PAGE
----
This method is considered highly dangerous because nitrous oxide is present in this concentrationdisplaces the air in the lungs, leading to a temporary lack of oxygen – which can happen in extreme casescause brain damage.
How long after consuming NO2 can drug tests detect it?
Unfortunately, it is impossible to establish a precise timetable for how long nitrous oxide will remain in urine and blood.
Nevertheless, evidence shows that nitrous oxide has a half-life ofabout 5 minutes, suggesting that it doesn't stay in your system for long.
In addition, the laughing gas absorbed is not completely metabolized. Studies have shown that the human body metabolizes less than 0.004% of the nitrous oxide consumed.
This is because we excrete most of it unchanged (unmetabolized), but also primarily through the lungsthrough the skin.
On the downside…
Some evidence suggests that nitrous oxide lingers in your system for up to 18 hours after consumption.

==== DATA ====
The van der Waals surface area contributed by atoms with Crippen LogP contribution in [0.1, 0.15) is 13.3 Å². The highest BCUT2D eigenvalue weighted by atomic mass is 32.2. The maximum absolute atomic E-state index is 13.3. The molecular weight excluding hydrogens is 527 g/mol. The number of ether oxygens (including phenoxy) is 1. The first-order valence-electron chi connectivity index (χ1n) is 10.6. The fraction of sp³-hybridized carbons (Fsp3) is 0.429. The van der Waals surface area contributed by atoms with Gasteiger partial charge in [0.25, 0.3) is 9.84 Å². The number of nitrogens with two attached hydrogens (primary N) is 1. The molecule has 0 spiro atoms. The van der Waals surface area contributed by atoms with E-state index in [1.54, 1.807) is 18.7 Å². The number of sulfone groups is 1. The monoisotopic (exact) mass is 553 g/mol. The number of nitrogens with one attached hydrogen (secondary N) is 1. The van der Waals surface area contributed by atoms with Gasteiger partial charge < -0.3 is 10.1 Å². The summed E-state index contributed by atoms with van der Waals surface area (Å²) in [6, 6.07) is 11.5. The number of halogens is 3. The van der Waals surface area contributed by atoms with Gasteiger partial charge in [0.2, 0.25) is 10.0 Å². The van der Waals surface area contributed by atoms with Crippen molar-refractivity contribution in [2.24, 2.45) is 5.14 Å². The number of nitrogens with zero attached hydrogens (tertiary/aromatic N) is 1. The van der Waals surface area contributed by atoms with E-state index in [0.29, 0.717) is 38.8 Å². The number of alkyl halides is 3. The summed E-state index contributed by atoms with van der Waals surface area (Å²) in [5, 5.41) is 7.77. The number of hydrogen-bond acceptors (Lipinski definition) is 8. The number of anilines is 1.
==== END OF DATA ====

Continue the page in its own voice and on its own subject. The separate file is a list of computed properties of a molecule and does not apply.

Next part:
Ato learnA study of the exposure of hospital staff to nitrous oxide revealed concentrations of up to 120 µg/L (micrograms per liter) in blood and urine samples immediately after exposure. When blood and urine samples were taken 18 hours after exposure, this concentration dropped to 1.5 to 4.9 µg/L. However, this was still significantly higher than the control group. This study also showed that participants who already had nitrous oxide in their system at the time of exposure (about 1.5 µg/L) had a higher concentration of nitrous oxide on a second exposure.
This shows that previous application can affect the metabolism of nitrous oxide in the body.
What other factors may play a role?
Which factors influence the nitrous oxide metabolism in the body?